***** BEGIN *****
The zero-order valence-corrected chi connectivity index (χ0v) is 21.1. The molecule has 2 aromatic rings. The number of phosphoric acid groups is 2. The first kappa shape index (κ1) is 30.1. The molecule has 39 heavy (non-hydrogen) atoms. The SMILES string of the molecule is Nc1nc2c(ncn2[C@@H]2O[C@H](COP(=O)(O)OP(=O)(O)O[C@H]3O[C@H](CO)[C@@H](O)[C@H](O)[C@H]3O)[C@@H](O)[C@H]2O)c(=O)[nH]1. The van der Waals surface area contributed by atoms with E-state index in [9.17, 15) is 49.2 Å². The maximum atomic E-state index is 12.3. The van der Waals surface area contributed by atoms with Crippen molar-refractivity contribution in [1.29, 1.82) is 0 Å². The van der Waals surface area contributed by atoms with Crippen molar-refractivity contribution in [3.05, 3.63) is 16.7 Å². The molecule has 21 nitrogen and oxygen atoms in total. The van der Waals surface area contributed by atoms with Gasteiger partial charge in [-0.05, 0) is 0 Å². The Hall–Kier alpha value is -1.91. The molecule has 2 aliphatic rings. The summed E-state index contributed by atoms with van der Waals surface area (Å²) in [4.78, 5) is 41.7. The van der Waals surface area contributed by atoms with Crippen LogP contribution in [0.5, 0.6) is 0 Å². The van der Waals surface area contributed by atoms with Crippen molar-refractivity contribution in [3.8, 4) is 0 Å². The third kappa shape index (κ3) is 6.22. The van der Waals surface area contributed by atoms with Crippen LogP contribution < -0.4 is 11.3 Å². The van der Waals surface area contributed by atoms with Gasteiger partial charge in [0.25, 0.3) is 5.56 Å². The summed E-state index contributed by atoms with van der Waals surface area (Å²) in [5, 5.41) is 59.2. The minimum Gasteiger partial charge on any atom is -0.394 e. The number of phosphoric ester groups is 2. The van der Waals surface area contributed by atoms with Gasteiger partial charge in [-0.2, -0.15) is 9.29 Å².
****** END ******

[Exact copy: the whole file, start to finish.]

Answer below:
The zero-order valence-corrected chi connectivity index (χ0v) is 21.1. The molecule has 2 aromatic rings. The number of phosphoric acid groups is 2. The first kappa shape index (κ1) is 30.1. The molecule has 39 heavy (non-hydrogen) atoms. The SMILES string of the molecule is Nc1nc2c(ncn2[C@@H]2O[C@H](COP(=O)(O)OP(=O)(O)O[C@H]3O[C@H](CO)[C@@H](O)[C@H](O)[C@H]3O)[C@@H](O)[C@H]2O)c(=O)[nH]1. The van der Waals surface area contributed by atoms with E-state index in [9.17, 15) is 49.2 Å². The maximum atomic E-state index is 12.3. The van der Waals surface area contributed by atoms with Crippen molar-refractivity contribution in [1.29, 1.82) is 0 Å². The van der Waals surface area contributed by atoms with Crippen molar-refractivity contribution in [3.05, 3.63) is 16.7 Å². The molecule has 21 nitrogen and oxygen atoms in total. The van der Waals surface area contributed by atoms with Gasteiger partial charge in [-0.05, 0) is 0 Å². The Hall–Kier alpha value is -1.91. The molecule has 2 aliphatic rings. The summed E-state index contributed by atoms with van der Waals surface area (Å²) in [4.78, 5) is 41.7. The van der Waals surface area contributed by atoms with Crippen LogP contribution in [0.5, 0.6) is 0 Å². The van der Waals surface area contributed by atoms with Crippen molar-refractivity contribution in [3.8, 4) is 0 Å². The third kappa shape index (κ3) is 6.22. The van der Waals surface area contributed by atoms with Crippen LogP contribution < -0.4 is 11.3 Å². The van der Waals surface area contributed by atoms with Gasteiger partial charge in [0.25, 0.3) is 5.56 Å². The summed E-state index contributed by atoms with van der Waals surface area (Å²) in [5, 5.41) is 59.2. The minimum Gasteiger partial charge on any atom is -0.394 e. The number of phosphoric ester groups is 2. The van der Waals surface area contributed by atoms with Gasteiger partial charge in [-0.2, -0.15) is 9.29 Å².